The impact on hospitalizations and deaths is more dramatic. Positive tests tend to lead hospitalizations by about 5 days and deaths by 2 to 3 weeks. So we would expect the ratio of hospitalizations to positive tests to be ~40% lower and deaths/positive tests to be ~80% lower than in the delta outbreak holding severity constant. Though both those estimates are quite sensitive to the lag and estimate of r.
The growth effect probably doesn’t explain the majority of the difference in outcomes that have been observed. But it is potentially material. And makes me more skeptical of claims of lesser severity I’ve seen so far.
That is the theme of my latest Bloomberg column, here is one excerpt:
How will institutions react to a proliferation of cases?
Imagine that a significant percentage of students in a school test positive, but no one is seriously ill. Will that school feel compelled to shut down and move to remote learning?
One possibility is that administrators will realize that virtually everyone is going to catch omicron anyway, articulate that reality to their constituencies, and plough ahead with face-to-face instruction. An alternate scenario is that the mere mention of Covid will prove so scary that closure will be inevitable. After all, how much will be known a month or two from now about the prospects of getting Long Covid from omicron? I am expecting a lot of school closures.
Another habit that will be hard to break is tracking the severity of the virus by counting cases. Until now, cases have been pretty good predictors of subsequent hospitalizations and then deaths. If cases become more detached from bad outcomes, will institutions and authorities be able to respond rapidly to that new reality? By the time they adjust, if they do, omicron might have come and gone.
To those who are inclined to worry, it will be scary how quickly omicron cases accumulate. It might feel as if the apocalypse has arrived, even if a lot of that short-term case activity is simply an acceleration of illness rather than an increase in the year’s total. (How scared would we get if most of the year’s murders happened in the first six or eight weeks of the year?) In any case, hospitals will have to be ready. But it is likely that a lot of health-care professionals might test positive early next year as well.
There is much more at the link.
A 3D-printed capsule is set to “revolutionize” assisted suicide. It may be legally operated in Switzerland. This is according to an expert opinion obtained by Exit International – the organization that developed the “Sarco” machine – and was first reported by Swiss Info.
In 2020, around 1300 people died in Switzerland through euthanasia. They were cared for by the two largest euthanasia organizations in the country: Exit (no connection to Exit International) and Dignitas. The current common method is the ingestion of liquid sodium pentobarbital. After taking the drug, the person falls asleep within two to five minutes before slipping into a deep coma and dying soon after.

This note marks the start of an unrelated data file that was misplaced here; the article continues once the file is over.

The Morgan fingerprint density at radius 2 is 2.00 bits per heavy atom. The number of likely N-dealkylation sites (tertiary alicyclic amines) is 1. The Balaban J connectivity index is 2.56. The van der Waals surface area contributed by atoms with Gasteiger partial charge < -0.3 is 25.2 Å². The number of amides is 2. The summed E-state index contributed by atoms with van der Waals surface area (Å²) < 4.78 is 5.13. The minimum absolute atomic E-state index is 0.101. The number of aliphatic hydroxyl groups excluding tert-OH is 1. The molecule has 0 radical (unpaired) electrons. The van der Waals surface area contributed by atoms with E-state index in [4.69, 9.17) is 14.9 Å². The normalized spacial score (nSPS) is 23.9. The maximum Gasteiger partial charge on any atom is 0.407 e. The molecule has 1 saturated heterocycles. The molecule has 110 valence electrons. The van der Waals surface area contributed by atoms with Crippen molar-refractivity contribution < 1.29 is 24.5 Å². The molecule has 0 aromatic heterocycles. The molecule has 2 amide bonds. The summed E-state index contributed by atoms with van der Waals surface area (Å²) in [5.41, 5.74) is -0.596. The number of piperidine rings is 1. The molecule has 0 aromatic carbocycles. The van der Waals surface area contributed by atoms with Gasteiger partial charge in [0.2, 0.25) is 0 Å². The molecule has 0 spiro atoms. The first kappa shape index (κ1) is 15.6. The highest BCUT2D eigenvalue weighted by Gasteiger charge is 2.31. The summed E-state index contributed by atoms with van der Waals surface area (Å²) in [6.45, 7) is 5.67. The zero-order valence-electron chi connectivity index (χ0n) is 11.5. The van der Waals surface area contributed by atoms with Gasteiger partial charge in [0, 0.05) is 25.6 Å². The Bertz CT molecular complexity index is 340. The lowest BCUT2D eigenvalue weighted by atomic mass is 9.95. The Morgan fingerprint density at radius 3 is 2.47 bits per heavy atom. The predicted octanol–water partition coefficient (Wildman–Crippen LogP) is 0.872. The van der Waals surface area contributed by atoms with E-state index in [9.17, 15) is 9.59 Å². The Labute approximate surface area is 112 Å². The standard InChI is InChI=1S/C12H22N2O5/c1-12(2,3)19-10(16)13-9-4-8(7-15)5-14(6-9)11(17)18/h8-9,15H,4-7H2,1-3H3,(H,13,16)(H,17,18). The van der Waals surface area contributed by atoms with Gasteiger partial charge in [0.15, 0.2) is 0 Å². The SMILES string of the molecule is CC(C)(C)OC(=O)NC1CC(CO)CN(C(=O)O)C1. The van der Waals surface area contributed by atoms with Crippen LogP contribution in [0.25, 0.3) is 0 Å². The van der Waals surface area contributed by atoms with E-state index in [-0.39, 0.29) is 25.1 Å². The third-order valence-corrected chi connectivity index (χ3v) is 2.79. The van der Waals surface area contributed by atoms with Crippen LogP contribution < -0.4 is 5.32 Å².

The capsule called “Sarco” offers a different approach to a peaceful death, without the need for prescription substances.
“It is a 3D printed capsule that can be activated from inside by the person who wants to die. The machine can be taken to any place to die. This can be in an idyllic outdoor setting or, for example, in the rooms of an euthanasia organization.” (Philip Nitschke)
The capsule is mounted on a device that floods the interior with nitrogen and very quickly reduces the oxygen content from 21 to one percent.
The person feels a little disoriented and may also feel slightly euphoric before losing consciousness. The whole process takes about 30 seconds. Death occurs from hypoxia and hypocapnia, a lack of oxygen and carbon dioxide, respectively. “There is no panic, no feeling of suffocation,” Nitschke added.
Here is the article, via Neville. Whether or not you think this particular device has a future, the point is more general. Technological advances come to many areas, not just the ones that make the cover of Wired magazine.
The scale isn’t small, and it seems to be rising: “From July to Nov. 15, LGFVs bought 13.38% of land parcels by value across the country, up 4.38 percentage points from the January-to-June period.”
Here is more from Michael Pettis.
Singapore suspends crypto exchange over spat with K-pop group BTSBitget was threatened with legal action by Korean boy band’s agency for promoting digital currency Army Coin
Here is the FT story. On the same front page is “US defence chief warns of China ‘rehearsals’ for attack on Taiwan” and “US says Russia could invade Ukraine in early 2022.” Those have made sense for some while now.
— Eric Topol (@EricTopol) December 4, 2021
And here is an update on patient profiles from South Africa: they don’t seem to have major oxygen problems.
Here is the link, enjoy!